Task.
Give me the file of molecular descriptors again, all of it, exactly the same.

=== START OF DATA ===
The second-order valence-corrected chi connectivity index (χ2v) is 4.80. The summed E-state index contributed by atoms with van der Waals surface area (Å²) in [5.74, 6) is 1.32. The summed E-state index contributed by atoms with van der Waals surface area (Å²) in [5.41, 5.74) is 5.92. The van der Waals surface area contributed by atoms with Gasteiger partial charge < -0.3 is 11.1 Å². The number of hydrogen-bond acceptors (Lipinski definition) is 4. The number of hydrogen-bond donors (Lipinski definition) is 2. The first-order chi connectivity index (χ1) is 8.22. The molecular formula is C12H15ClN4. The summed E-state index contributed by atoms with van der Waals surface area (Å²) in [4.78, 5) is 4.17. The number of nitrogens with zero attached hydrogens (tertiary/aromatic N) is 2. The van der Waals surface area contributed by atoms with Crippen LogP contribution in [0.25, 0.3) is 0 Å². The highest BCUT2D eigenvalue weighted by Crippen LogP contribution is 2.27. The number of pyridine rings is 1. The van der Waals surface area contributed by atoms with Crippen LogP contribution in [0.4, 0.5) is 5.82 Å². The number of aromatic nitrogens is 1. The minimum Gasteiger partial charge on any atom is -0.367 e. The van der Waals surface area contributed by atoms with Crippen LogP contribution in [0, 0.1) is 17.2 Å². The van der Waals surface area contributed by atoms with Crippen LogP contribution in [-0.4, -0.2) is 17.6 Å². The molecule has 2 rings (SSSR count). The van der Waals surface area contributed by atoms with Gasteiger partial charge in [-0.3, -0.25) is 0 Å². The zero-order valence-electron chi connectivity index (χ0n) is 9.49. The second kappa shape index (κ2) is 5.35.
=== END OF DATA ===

The second-order valence-corrected chi connectivity index (χ2v) is 4.80. The summed E-state index contributed by atoms with van der Waals surface area (Å²) in [5.74, 6) is 1.32. The summed E-state index contributed by atoms with van der Waals surface area (Å²) in [5.41, 5.74) is 5.92. The van der Waals surface area contributed by atoms with Gasteiger partial charge < -0.3 is 11.1 Å². The number of hydrogen-bond acceptors (Lipinski definition) is 4. The number of hydrogen-bond donors (Lipinski definition) is 2. The first-order chi connectivity index (χ1) is 8.22. The molecular formula is C12H15ClN4. The summed E-state index contributed by atoms with van der Waals surface area (Å²) in [4.78, 5) is 4.17. The number of nitrogens with zero attached hydrogens (tertiary/aromatic N) is 2. The van der Waals surface area contributed by atoms with Crippen LogP contribution in [0.25, 0.3) is 0 Å². The highest BCUT2D eigenvalue weighted by Crippen LogP contribution is 2.27. The number of pyridine rings is 1. The van der Waals surface area contributed by atoms with Crippen LogP contribution in [0.4, 0.5) is 5.82 Å². The number of aromatic nitrogens is 1. The minimum Gasteiger partial charge on any atom is -0.367 e. The van der Waals surface area contributed by atoms with Crippen LogP contribution in [0, 0.1) is 17.2 Å². The van der Waals surface area contributed by atoms with Crippen LogP contribution in [-0.4, -0.2) is 17.6 Å². The molecule has 2 rings (SSSR count). The van der Waals surface area contributed by atoms with Gasteiger partial charge in [-0.3, -0.25) is 0 Å². The zero-order valence-electron chi connectivity index (χ0n) is 9.49. The second kappa shape index (κ2) is 5.35.